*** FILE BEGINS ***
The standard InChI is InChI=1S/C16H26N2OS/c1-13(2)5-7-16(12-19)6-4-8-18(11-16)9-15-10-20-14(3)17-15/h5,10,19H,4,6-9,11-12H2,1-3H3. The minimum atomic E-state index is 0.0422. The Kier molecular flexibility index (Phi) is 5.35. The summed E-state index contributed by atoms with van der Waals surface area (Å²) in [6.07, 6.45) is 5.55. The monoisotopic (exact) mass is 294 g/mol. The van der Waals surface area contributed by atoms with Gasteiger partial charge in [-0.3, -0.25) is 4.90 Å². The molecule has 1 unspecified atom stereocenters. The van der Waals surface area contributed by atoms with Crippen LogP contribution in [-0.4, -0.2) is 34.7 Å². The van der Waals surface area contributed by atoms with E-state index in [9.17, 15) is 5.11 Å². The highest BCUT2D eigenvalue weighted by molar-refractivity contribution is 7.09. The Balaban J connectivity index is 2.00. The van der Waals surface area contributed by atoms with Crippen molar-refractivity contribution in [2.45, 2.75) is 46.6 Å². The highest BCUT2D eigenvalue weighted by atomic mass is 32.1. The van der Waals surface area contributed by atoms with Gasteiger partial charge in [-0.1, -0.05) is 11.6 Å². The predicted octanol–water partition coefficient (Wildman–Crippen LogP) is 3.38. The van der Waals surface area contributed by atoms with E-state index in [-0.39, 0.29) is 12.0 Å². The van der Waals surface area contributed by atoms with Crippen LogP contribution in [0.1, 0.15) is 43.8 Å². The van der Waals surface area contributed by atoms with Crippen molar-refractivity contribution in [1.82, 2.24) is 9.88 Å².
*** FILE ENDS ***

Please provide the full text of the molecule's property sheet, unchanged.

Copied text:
The standard InChI is InChI=1S/C16H26N2OS/c1-13(2)5-7-16(12-19)6-4-8-18(11-16)9-15-10-20-14(3)17-15/h5,10,19H,4,6-9,11-12H2,1-3H3. The minimum atomic E-state index is 0.0422. The Kier molecular flexibility index (Phi) is 5.35. The summed E-state index contributed by atoms with van der Waals surface area (Å²) in [6.07, 6.45) is 5.55. The monoisotopic (exact) mass is 294 g/mol. The van der Waals surface area contributed by atoms with Gasteiger partial charge in [-0.3, -0.25) is 4.90 Å². The molecule has 1 unspecified atom stereocenters. The van der Waals surface area contributed by atoms with Crippen LogP contribution in [-0.4, -0.2) is 34.7 Å². The van der Waals surface area contributed by atoms with E-state index in [9.17, 15) is 5.11 Å². The highest BCUT2D eigenvalue weighted by molar-refractivity contribution is 7.09. The Balaban J connectivity index is 2.00. The van der Waals surface area contributed by atoms with Crippen molar-refractivity contribution in [2.45, 2.75) is 46.6 Å². The highest BCUT2D eigenvalue weighted by atomic mass is 32.1. The van der Waals surface area contributed by atoms with Gasteiger partial charge in [-0.1, -0.05) is 11.6 Å². The predicted octanol–water partition coefficient (Wildman–Crippen LogP) is 3.38. The van der Waals surface area contributed by atoms with E-state index in [-0.39, 0.29) is 12.0 Å². The van der Waals surface area contributed by atoms with Crippen LogP contribution in [0.1, 0.15) is 43.8 Å². The van der Waals surface area contributed by atoms with Crippen molar-refractivity contribution in [1.82, 2.24) is 9.88 Å².